Despite the deafening silence that has fallen over the Slocan River and Lemon Creek since the Quantum Murray remediation teams left, residents continue to find ample evidence of jet fuel. Lemon Creek resident Jon Burden, profiled in an earlier blog post, is on intimate terms with his watershed. He walks it almost daily, checking for remnants of the A1 jet fuel spilled by Executive Flight Centre on July 26.
Yet the political, legal and insurance elements of society have exerted a dangerous influence over spills such as these, emphasizing the need to escape liability rather than protecting either people or the environment. In my previous blog post, Lemon Creek Monitoring Plan: The Politics of Self-Regulation, I explained how the privatization of environmental monitoring has largely removed the transparency of data available to the public.
Canada is now officially a Third World country in regulatory terms. My research so far into the Transport of Dangerous Goods Act has revealed a convoluted maze of amendments and repeals that is almost impossible for the layperson to understand. But Bruce Campbell, of the Canadian Centre for Policy Alternatives (CCPA), in the October issue of the CCPA Monitor, sums it up well: “Over the last 25 years, Transport Canada has devolved the responsibility for, and management of, safety rules to the companies themselves (self-regulation), with Transport Canada approving the rules that the companies put in place and monitoring companies’ self-regulation systems.” This and other deregulation made inevitable tragedies like Lac Mégantic and the Maple Leaf tainted meat scandal.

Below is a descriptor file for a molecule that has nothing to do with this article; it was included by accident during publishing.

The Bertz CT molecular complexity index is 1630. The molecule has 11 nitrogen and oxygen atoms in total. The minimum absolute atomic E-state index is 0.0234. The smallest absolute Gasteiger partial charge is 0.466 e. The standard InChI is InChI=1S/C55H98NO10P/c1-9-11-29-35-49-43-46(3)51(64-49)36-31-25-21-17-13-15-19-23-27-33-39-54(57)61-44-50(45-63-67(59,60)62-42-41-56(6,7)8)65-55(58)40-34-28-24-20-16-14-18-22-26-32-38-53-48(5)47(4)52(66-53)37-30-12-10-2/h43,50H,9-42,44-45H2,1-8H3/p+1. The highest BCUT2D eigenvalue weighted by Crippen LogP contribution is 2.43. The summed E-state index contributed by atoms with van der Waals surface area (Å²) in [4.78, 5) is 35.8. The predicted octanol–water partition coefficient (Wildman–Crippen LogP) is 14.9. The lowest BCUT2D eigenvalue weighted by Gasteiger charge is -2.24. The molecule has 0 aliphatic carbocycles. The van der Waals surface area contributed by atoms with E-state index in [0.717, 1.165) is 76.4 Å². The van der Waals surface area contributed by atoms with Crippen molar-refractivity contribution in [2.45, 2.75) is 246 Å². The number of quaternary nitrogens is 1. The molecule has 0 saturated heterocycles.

In other words, companies transporting dangerous goods such as A1 jet fuel now write their own safety plan, their own recovery plan for spills, write their own self-monitoring reports and merely have to submit them to the Minister of Transportation.
Even the detailed long-term monitoring plan compiled by SNC Lavalin is no guarantee residents will see justice. Leaving aside this corporation’s reputation as one of the most corrupt companies on Earth, we are already seeing indications that the monitoring plan could be highly selective. The release of data could end up being just as selective. Yes, the Ministry of Environment has said it will post SNC Lavalin’s data on the MoE website. But as Microbiologist Jennifer Yeow of Slocan Valley Streamkeepers explains, “it’s all about the metrics.” In other words, depending on how you test the samples, you can massage the results.
Yeow has already been told by Cory Bettles, SNC Lavalin’s lead biologist for the monitoring plan, that her test results are irrelevant. “He’s questioning our results. We’re seeing evidence of hydrocarbons in the water through the end of September and he’s inferring it’s not an issue. He explains it in a technical manner, but that’s the essence of it. If the manager at SNC Lavalin says it’s not going to affect algal growth, then it won’t be looked at.”